This wild Cardinals-Mariners trade proposal has no business coming to fruition

The Cardinals need pitching, but giving up Nolan Gorman in this deal makes little sense for both the short-term and long-term success of the club.
St. Louis Cardinals v Baltimore Orioles
St. Louis Cardinals v Baltimore Orioles / Patrick Smith/GettyImages
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All offseason, you're going to see a variety of trade proposals mocked up that include one of the Cardinals' young bats for starting pitching. It makes sense. St. Louis needs pitching help badly and has a lot of desirable bats on their roster.

I believe the Cardinals will likely hold onto the likes of Nolan Gorman, Brendan Donovan, and Lars Nootbaar, choosing instead to spend money in free agency for most of their upgrades, and perhaps trading some of their less valuable position players for a rental arm or back-end starter with control.

Is there a world where the Cardinals trade one of those aforementioned bats to get a pitcher they desire? Yes. Depending on how the free agent and trade markets play themselves out, the Cardinals may have to seriously consider trading one of their best young bats to upgrade their rotation.

Still, they aren't going to do so without getting a top arm in return, and I'm not sure if Bleacher Report got the memo or not.

In a recent article with "wild trade ideas" that he'd like to see come true this offseason, Joel Reuter proposed that the Cardinals swap Gorman for Mariners' RHP Bryce Miller, leaning on the argument that the Cardinals have other young bats they can rely on and Miller's club control would be appealing to St. Louis.

I get what Reuter is trying to do here, but it just does not make sense for what the Cardinals are trying to do this offseason. Miller is a valuable arm, but in no way is he worth giving up Nolan Gorman for, especially with a large chunk of his value coming from his team control. Yes, every team wants more control with their players when possible, but the Cardinals have to prioritize talent over control this offseason, and if they are giving up a guy like Gorman, it has to be for a proven, top-of-the-rotation starter instead.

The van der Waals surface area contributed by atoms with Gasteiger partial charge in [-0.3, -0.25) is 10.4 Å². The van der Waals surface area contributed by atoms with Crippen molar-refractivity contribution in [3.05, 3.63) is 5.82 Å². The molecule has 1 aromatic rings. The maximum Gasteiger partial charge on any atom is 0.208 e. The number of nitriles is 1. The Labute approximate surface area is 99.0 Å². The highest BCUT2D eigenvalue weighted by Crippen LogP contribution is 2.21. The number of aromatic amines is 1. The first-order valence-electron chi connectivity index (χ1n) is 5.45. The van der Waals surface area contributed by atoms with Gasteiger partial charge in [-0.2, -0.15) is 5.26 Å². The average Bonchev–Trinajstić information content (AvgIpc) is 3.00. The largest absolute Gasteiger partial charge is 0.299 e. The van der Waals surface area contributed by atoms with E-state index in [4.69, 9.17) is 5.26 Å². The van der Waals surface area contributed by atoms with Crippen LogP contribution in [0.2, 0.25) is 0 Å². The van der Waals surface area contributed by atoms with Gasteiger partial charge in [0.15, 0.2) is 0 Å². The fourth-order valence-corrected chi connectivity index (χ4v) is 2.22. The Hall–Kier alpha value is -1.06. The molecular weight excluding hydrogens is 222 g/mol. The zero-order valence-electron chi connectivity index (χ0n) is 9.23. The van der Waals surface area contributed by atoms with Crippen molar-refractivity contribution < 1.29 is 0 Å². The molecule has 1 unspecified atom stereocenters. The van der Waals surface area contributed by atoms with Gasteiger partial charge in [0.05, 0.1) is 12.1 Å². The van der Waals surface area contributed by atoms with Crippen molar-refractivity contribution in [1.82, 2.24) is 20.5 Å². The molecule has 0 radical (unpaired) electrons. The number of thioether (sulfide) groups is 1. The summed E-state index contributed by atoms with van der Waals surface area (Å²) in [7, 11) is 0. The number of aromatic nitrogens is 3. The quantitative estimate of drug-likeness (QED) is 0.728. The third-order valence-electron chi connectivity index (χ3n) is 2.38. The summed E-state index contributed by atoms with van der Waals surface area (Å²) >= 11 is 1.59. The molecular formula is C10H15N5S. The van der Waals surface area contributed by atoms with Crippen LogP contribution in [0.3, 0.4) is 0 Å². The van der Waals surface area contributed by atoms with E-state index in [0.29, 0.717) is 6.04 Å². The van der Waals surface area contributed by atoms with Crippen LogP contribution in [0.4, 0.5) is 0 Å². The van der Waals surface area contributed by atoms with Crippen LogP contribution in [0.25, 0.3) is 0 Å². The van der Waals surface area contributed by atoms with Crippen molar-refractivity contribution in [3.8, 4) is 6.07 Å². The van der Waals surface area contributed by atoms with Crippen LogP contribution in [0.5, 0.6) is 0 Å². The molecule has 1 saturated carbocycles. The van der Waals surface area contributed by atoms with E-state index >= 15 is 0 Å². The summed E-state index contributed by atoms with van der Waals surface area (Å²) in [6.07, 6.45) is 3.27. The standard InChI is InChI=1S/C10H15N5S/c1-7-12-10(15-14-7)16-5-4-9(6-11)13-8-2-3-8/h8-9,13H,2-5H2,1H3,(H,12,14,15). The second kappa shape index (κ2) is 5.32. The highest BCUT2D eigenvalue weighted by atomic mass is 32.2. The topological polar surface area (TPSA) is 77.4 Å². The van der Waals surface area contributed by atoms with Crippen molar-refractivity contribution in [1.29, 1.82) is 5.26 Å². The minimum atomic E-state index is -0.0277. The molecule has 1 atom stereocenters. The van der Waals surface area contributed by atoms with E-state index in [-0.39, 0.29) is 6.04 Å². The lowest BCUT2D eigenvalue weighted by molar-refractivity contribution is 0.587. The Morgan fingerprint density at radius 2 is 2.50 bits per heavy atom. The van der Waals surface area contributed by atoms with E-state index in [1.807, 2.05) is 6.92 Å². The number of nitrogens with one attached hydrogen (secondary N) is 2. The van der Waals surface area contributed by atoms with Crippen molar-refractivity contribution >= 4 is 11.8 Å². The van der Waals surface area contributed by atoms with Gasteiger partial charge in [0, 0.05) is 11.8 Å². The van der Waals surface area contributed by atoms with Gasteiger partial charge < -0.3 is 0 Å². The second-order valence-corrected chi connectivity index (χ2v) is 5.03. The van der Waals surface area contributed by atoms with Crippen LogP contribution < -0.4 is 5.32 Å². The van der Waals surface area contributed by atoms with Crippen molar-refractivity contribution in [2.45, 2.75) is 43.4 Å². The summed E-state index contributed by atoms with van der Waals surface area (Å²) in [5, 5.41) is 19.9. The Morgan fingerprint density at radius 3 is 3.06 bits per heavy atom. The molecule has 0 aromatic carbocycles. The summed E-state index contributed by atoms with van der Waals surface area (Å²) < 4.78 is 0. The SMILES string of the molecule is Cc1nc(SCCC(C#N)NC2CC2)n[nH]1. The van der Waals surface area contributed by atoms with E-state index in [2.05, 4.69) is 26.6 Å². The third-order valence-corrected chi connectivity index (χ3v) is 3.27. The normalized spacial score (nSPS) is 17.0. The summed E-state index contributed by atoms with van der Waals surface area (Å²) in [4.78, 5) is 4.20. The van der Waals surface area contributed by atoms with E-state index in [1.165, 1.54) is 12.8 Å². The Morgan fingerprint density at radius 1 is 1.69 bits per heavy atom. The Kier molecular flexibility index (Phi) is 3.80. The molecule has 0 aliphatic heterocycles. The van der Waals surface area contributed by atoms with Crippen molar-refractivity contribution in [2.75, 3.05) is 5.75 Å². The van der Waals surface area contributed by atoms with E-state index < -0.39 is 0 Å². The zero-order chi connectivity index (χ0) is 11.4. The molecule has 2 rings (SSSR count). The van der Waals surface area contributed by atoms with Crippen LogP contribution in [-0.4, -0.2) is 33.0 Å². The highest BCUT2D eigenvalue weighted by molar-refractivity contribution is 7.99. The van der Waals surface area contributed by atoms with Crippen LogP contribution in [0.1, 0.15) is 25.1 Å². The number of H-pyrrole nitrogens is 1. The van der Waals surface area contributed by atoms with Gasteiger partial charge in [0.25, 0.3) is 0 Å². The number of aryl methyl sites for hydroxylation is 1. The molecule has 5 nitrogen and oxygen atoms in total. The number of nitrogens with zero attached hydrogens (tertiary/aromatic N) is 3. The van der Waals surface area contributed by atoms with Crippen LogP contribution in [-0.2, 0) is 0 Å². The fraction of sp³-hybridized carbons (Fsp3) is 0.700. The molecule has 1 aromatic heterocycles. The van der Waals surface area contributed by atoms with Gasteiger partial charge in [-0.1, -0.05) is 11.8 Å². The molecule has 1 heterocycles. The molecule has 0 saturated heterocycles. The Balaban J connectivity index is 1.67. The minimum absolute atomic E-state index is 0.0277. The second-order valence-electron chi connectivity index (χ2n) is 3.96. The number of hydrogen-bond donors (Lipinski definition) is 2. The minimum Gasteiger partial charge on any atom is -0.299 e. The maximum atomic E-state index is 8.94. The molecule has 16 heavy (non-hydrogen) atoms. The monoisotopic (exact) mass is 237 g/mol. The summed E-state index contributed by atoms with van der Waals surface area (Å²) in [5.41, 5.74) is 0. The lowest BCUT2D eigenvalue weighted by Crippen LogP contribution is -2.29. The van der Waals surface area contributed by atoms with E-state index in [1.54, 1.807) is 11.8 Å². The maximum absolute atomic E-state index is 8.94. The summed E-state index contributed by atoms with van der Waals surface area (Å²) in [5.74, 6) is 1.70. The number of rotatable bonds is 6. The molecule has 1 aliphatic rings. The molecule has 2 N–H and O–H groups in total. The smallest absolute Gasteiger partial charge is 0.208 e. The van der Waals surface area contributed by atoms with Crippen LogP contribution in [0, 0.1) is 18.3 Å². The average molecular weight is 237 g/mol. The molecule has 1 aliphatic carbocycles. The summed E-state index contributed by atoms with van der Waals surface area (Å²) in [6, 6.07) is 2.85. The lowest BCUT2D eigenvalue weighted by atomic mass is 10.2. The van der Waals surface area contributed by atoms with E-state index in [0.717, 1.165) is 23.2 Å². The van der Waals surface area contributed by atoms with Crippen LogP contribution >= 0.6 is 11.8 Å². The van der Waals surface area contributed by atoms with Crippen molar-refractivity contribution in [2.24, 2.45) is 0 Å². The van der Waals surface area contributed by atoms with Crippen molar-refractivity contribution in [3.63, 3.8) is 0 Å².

Gorman is coming off a 2.5 fWAR season and 118 wRC+ in his first full big-league season, and if it were not for a few stints on the IL, he would have easily surpassed 30 home runs on the season. Even with a horrible month of June, still managed to mash for the Cardinals and prove why he's one of the more exciting young bats in today's game. Gorman is a streaky hitter for sure, but check out how he mashed each month of the season.

Gorman

Slashline

March/April

.267/.356/.522 (.878 OPS) 135 wRC+

May

.277/.365/.590 (.955 OPS) 155 wRC+

June

.143/.211/.229 (.439 OPS) 22 wRC+

July

.263/.344/.600 (.944 OPS) 152 wRC+

August

.191/.309/.319 (.628 OPS) 80 wRC+

September

.250/.372/.528 (.900 OPS) 145 wRC+

Four out of the six months of the season, Gorman was one of the best hitters in baseball. June was about as bad of a month of baseball as you can possibly have at the plate, and August was below league average. The Cardinals will likely have to live with the downs if they want to experience the ups that Gorman has, but I think it's safe to assume that Gorman won't look like the worst hitter in baseball for an entire month again.

He was 18% above league average at the plate in 2023, and if his back can be healthier in 2024, I would expect him to be closer to 30% above league average. Gorman should be fighting for his first All-Star appearance in 2024 and could even push for the home run crown. He's a cornerstone piece for this organization, not a trade chip for a guy who just posted a 4.32 ERA and likely doesn't have the upside of a number-one starter during his career.

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I like the idea of the Cardinals trying to acquire someone like Bryce Miller, but not for that kind of price point. If the Cardinals can work a deal including different names like Tommy Edman, Alec Burleson, Dylan Carlson, Tyler O'Neill, or even a high-level prospect, I'm interested. Nolan Gorman is not going to be let go of for a guy like Miller, though.